how Sri Lanka’s Hela Bojun Hala restaurants are empowering women
With an enthusiastic smile, Dilshani KM, a gregarious Sinhalese in a white embroidered top and skirt, quickly takes over her workstation. But not before donning his signature green apron, clear disposable gloves and a face mask.
“I have an order for kothu roti,” says Dilshani, 36, as she quickly gathers the ingredients to prepare one of Sri Lanka’s most popular delicacies, which is a combination of skill, taste and texture. .
Dilshani heats a hot flat pan while cutting the roti into small strips. She then tosses the strips with spices and assorted diced vegetables in a generous helping of oil, and walks off with a pair of machete-style knives. A few minutes later, she serves the piping hot kothu roti, garnished with split green chilies and finely chopped onions, to her customer.
Welcome to Hela Bojun Hala, an open kitchen restaurant in the lush central highlands of Sri Lanka. Here, local women (we counted nine during our visit) – all dressed in green aprons and caps – whip up various delicacies from their own workstations in a jiffy. Others are busy taking orders from customers who flood the door from morning to night.
Among the many large and small food shops nearby, only Hela Bojun Hala stays busy throughout the day.
What makes Hela Bojun Hala special?
Hela Bojun Hala, which translates to ‘traditional food courts’ in Sinhalese, is a chain of local women-run food stores operating across Sri Lanka under the slogan of ‘true Sri Lankan taste’. The restaurants are established and administered by the Ministry of Agriculture and provincial agriculture departments, to align with the United Nations Biodiversity for Food and Nutrition Project.
The initiative recruits local women who are knowledgeable in cooking and trains them in hospitality and entrepreneurship, with an emphasis on cleanliness and hygiene. Subsequently, they are supplemented by financial assistance if necessary, to install workstations inside a Hela Bojun Hala.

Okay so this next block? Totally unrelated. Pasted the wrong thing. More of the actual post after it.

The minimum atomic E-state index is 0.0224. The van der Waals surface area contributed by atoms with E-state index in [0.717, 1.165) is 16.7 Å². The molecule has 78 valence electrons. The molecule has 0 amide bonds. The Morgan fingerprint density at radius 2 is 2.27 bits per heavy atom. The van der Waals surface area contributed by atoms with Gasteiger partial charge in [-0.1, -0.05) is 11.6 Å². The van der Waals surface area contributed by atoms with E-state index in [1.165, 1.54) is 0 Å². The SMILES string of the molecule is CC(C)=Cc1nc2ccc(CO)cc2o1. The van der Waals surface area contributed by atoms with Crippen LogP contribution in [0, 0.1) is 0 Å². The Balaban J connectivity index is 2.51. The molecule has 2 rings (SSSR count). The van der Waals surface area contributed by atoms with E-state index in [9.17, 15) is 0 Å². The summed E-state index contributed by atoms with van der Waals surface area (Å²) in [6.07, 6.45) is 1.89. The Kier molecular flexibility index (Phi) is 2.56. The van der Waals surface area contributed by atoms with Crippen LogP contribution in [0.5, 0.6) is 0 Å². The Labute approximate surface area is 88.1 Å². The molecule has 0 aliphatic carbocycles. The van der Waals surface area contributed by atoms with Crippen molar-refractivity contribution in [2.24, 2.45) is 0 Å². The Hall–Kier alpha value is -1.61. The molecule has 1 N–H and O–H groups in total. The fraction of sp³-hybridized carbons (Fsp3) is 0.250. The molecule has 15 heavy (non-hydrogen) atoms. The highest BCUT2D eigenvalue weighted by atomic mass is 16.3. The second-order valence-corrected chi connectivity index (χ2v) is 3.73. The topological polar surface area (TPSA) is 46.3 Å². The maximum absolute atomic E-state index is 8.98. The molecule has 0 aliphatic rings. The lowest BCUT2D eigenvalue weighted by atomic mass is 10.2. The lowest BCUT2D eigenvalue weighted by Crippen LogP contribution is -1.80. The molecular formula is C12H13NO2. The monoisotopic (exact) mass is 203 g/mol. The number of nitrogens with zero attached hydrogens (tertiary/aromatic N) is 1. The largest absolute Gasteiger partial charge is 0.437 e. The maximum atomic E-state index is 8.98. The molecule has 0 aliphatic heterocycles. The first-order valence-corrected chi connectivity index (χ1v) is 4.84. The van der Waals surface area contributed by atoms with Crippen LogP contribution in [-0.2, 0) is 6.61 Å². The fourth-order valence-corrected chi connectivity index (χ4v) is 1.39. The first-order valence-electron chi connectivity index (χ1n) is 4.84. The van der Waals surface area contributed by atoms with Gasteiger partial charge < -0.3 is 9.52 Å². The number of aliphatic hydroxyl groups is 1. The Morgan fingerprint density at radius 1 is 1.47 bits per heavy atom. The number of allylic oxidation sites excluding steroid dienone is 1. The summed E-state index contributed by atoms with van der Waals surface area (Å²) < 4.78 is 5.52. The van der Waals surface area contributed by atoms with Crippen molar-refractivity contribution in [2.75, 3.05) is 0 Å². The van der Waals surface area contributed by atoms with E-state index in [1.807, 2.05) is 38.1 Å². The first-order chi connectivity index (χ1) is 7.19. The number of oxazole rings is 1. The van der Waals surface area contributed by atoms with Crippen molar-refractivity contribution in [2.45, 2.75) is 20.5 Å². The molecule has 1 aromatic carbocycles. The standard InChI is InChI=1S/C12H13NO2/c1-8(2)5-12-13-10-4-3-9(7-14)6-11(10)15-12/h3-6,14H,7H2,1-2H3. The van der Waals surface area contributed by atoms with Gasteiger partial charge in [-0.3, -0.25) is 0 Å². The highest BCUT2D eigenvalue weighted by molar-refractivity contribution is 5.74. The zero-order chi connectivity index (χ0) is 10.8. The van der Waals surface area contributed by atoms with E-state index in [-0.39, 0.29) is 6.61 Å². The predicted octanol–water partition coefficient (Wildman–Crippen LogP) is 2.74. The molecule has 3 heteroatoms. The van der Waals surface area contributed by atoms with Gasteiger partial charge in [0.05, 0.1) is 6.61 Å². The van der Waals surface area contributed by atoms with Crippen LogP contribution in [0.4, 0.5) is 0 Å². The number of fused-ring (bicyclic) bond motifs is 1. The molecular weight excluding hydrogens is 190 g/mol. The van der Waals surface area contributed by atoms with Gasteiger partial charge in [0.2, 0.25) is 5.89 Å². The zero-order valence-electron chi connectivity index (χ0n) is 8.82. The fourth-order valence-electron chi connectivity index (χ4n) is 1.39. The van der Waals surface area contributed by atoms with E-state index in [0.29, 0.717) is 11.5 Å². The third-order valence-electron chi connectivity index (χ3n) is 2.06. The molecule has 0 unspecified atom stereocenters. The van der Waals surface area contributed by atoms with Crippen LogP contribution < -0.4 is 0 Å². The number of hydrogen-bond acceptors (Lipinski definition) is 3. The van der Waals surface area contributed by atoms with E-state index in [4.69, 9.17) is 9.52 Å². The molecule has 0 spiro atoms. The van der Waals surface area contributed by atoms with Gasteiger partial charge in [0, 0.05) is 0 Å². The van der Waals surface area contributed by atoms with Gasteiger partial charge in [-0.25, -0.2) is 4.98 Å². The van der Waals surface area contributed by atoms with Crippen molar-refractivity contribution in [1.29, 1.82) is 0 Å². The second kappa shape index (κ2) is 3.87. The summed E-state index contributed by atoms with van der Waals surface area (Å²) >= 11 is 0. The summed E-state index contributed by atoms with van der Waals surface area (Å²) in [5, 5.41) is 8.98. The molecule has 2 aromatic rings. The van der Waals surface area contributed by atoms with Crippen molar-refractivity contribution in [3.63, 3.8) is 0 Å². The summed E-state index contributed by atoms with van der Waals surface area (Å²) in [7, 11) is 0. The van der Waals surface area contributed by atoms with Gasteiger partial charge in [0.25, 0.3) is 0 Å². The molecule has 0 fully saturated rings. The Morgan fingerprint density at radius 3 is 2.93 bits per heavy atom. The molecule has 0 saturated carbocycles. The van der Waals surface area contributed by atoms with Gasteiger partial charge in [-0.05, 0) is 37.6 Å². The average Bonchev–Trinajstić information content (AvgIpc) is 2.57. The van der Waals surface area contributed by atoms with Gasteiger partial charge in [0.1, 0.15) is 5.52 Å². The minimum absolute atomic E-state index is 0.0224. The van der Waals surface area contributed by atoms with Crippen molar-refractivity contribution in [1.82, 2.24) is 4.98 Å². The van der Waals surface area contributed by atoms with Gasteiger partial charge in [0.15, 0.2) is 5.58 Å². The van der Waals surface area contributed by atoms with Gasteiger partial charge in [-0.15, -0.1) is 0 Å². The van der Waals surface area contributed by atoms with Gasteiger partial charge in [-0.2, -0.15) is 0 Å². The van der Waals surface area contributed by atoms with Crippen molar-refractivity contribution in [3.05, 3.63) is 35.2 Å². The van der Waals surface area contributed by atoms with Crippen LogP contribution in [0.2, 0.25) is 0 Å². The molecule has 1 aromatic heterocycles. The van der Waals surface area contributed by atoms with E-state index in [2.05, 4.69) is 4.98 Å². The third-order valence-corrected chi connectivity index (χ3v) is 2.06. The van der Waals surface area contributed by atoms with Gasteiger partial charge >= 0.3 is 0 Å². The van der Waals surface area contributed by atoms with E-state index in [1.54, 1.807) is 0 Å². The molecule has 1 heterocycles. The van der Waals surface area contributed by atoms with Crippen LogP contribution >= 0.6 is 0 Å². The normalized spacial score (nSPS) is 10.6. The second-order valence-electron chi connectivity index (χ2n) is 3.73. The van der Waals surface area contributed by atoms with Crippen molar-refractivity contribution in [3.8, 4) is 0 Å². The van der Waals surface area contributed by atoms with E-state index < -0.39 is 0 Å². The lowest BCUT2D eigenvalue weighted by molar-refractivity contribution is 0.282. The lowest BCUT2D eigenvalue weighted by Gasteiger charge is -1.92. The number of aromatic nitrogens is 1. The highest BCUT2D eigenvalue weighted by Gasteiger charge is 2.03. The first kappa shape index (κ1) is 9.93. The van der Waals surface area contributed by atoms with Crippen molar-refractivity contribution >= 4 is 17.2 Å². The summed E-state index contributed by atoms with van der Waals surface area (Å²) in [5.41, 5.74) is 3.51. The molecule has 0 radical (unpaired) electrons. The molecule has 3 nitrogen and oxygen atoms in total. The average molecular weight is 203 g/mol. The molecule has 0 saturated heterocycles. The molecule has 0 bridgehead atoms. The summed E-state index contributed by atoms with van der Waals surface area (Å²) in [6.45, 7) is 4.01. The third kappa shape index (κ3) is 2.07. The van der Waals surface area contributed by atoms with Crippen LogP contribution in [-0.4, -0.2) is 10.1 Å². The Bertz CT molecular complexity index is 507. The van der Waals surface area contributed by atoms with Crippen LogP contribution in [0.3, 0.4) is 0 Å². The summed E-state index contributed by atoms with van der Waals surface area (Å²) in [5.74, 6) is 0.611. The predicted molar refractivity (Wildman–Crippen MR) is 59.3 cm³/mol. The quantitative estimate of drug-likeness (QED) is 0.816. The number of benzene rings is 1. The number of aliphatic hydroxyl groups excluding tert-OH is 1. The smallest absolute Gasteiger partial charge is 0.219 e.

I sold homemade snacks for 10 years…but Hela Bojun Hala has been a blessing to me
Dilshani KM, Vendor, Hela Bojun Hala, Kandy
Since the opening of the first Hela Bojun Hala outlet in Kandy, a mountainous city in the central province, in 2006, the initiative has trained 750 women entrepreneurs, with 22 outlets operating in urban areas.
In the center where Dilshani works, 36 women work six hours a day, so income opportunities are evenly distributed. The purpose of these companies is, after all, the empowerment of women.
The introduction of traditional food courts is one of the main initiatives on the island to achieve a two-pronged objective: to encourage female entrepreneurship in agriculture and to rekindle the current generation’s interest in indigenous products. Sri Lankan.
In an attempt to achieve the latter goal, outlets promote the consumption of nutritious local foods and snacks rich in native millets, as well as fruits, grains and jaggery. As such, the initiative is also helping to reverse the poor eating habits of many Sri Lankans.
Ammachi Unavagam to the rescue
In the towns and villages of the once war-torn Jaffna province, Ammachi Unavagam or Tamil’s “grandmother’s kitchen”, replaces the Hela Bojun outlets of southern Sri Lanka and serves authentic and rich Tamil dishes nutrients to meet the needs of the local population. population.
“We prepare everything with local ingredients,” says Lakshmi, who works at Ammachi Unavagam in Keerimalai, a pilgrimage center on the outskirts of Jaffna. “Parippu vadai [lentil fritters] is the most popular snack here.
The first Ammachi Unavagam outlet opened in 2017, to provide livelihoods to war widows and other women whose lives had been disrupted by Sri Lanka’s 33-year civil war.
Even during the island nation’s recent food crisis, the Hela Bojun Hala and Ammachi Unavagam centers were a boon to low-income groups and travelers as they provided meals at affordable rates.
bread and butter
“They serve fresh and tasty local food,” says Yasantha, who frequents the roadside Hela Bojun Hala where Dilshani works to buy pani-walalu (a Sri Lankan version of orange-rolled Indian sweets jalebi) and ‘aasmi (fried rice flour and coconut milk) for his family, who live on the outskirts of Kandy.
Dilshani is one of the few remaining Sinhalese women who still cook traditional Sri Lankan delicacies including aasmi and kola kenda, an ancient herbal porridge and drink.
“I sold homemade snacks for 10 years before I started working at this restaurant two years ago, but Hela Bojun Hala has been a blessing to me,” she says as she hands over half a dozen aasmi and pani-walalu in Yasantha.
Besides financial independence, working here has helped entrepreneurs like Dilshani foster a brotherhood with their colleagues as well as nurture a loyal clientele beyond the confines of the restaurant.
Dilshani now sells her homemade snacks and drinks on Facebook and takes orders over the phone. And while a few hundred Sri Lankan rupees are used to pay for electricity and subsidized rent at the Ministry of Agriculture, the remaining amount is her profit, an income which, she says, “supports my family”.
Updated: March 25, 2022, 6:02 p.m.
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